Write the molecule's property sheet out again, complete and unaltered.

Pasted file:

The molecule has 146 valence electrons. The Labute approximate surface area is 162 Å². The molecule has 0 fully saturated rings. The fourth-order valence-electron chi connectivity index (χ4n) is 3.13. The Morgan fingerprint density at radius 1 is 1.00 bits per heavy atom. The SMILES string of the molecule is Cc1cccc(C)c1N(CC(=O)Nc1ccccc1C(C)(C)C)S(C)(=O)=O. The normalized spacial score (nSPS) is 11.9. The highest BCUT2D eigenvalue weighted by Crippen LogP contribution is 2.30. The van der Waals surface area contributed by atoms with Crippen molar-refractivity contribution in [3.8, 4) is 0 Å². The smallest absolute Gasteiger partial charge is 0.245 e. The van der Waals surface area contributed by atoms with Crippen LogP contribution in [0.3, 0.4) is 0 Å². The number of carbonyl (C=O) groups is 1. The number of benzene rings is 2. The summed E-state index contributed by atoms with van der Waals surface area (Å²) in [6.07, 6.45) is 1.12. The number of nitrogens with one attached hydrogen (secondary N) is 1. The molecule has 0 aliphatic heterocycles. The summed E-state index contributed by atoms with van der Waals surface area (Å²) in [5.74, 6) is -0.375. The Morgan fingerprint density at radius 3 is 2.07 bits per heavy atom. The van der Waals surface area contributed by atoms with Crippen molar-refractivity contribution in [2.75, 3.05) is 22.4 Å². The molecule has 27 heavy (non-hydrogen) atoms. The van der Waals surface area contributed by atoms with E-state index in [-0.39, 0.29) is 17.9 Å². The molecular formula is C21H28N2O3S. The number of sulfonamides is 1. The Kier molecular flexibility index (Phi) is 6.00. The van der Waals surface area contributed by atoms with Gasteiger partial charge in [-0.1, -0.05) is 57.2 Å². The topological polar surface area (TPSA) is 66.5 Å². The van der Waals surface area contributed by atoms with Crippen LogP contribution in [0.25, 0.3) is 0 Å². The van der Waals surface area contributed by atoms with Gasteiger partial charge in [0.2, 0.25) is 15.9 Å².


The molecule has 146 valence electrons. The Labute approximate surface area is 162 Å². The molecule has 0 fully saturated rings. The fourth-order valence-electron chi connectivity index (χ4n) is 3.13. The Morgan fingerprint density at radius 1 is 1.00 bits per heavy atom. The SMILES string of the molecule is Cc1cccc(C)c1N(CC(=O)Nc1ccccc1C(C)(C)C)S(C)(=O)=O. The normalized spacial score (nSPS) is 11.9. The highest BCUT2D eigenvalue weighted by Crippen LogP contribution is 2.30. The van der Waals surface area contributed by atoms with Crippen molar-refractivity contribution in [3.8, 4) is 0 Å². The smallest absolute Gasteiger partial charge is 0.245 e. The van der Waals surface area contributed by atoms with Crippen LogP contribution in [0.3, 0.4) is 0 Å². The number of carbonyl (C=O) groups is 1. The number of benzene rings is 2. The summed E-state index contributed by atoms with van der Waals surface area (Å²) in [6.07, 6.45) is 1.12. The number of nitrogens with one attached hydrogen (secondary N) is 1. The molecule has 0 aliphatic heterocycles. The summed E-state index contributed by atoms with van der Waals surface area (Å²) in [5.74, 6) is -0.375. The Morgan fingerprint density at radius 3 is 2.07 bits per heavy atom. The van der Waals surface area contributed by atoms with Crippen molar-refractivity contribution in [2.75, 3.05) is 22.4 Å². The molecule has 27 heavy (non-hydrogen) atoms. The van der Waals surface area contributed by atoms with E-state index in [-0.39, 0.29) is 17.9 Å². The molecular formula is C21H28N2O3S. The number of sulfonamides is 1. The Kier molecular flexibility index (Phi) is 6.00. The van der Waals surface area contributed by atoms with Gasteiger partial charge in [-0.1, -0.05) is 57.2 Å². The topological polar surface area (TPSA) is 66.5 Å². The van der Waals surface area contributed by atoms with Crippen LogP contribution in [0.25, 0.3) is 0 Å². The van der Waals surface area contributed by atoms with Gasteiger partial charge in [0.2, 0.25) is 15.9 Å².